Complexity of Set-Valued Maps
In this dissertation, a framework for comparing the complexity of set-valued maps is introduced and applied to the study of various classes of set-valued maps, including partial orders, equivalence relations, random graphs, and so on. Rather than defining explicitly what complexity means, the approach taken in the framework is to lay down very broad axioms which must be satisfied by any notion of complexity. Thus the framework can accommodate various different measures of complexity.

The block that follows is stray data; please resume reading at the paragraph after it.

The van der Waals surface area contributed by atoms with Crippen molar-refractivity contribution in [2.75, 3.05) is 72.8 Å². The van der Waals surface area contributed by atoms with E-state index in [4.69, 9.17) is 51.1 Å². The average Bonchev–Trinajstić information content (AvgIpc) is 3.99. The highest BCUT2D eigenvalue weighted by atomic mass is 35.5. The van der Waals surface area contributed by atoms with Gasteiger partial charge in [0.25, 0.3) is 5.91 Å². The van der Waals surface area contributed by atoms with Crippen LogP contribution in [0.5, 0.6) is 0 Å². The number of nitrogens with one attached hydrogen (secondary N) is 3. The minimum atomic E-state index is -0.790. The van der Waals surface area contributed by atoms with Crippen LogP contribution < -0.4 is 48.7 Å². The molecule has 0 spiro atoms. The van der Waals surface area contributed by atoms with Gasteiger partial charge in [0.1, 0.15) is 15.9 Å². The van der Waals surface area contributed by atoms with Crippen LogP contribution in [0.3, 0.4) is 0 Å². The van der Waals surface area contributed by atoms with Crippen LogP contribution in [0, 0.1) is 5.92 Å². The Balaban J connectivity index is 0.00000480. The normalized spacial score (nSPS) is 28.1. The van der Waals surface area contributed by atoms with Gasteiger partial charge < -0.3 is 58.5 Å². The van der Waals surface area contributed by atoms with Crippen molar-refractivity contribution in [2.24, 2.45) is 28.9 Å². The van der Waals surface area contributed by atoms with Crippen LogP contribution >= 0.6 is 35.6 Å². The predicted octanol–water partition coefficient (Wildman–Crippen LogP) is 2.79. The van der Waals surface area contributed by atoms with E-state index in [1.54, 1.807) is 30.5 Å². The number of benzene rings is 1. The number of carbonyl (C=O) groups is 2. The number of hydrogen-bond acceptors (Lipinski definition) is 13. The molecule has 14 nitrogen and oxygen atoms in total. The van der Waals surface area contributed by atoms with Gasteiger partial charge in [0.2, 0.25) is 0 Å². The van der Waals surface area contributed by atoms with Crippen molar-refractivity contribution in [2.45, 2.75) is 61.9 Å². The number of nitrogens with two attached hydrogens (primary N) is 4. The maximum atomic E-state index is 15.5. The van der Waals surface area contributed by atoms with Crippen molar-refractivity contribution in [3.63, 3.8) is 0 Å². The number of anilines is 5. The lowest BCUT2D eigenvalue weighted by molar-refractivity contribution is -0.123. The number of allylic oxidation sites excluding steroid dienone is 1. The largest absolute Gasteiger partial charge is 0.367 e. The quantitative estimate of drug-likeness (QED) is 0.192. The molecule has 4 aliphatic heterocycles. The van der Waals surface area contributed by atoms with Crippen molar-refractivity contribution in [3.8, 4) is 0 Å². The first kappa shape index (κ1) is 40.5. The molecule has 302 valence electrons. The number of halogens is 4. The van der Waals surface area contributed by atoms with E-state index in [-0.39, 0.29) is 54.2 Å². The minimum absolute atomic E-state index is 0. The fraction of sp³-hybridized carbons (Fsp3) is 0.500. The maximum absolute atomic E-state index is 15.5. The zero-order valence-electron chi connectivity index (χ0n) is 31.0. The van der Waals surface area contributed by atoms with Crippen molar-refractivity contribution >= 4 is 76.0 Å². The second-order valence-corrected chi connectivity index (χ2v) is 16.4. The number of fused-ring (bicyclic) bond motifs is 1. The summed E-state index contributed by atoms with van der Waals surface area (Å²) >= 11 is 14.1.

Several notions of complexity, all of which fit within the framework, are studied. Some of these generalize existing notions for (single-valued) functions. In particular, the important concept of topological entropy for functions is generalized to the set-valued case. It is shown that many of the properties of topological entorpy for functions carry over to set-valued mappings. Other notions of complexity are introduced which seem to be new. the most interesting of these are two graph-based notions of complexity, in which the process of discretizing a set-valued map leads naturally to notions of complexity based on directed graphs. It is shown that these graph-based notions are related to topological entropy, in the sense of providing upper and lower bounds. Using these bounds, a general result on the entropy of partial orders can be formulated.
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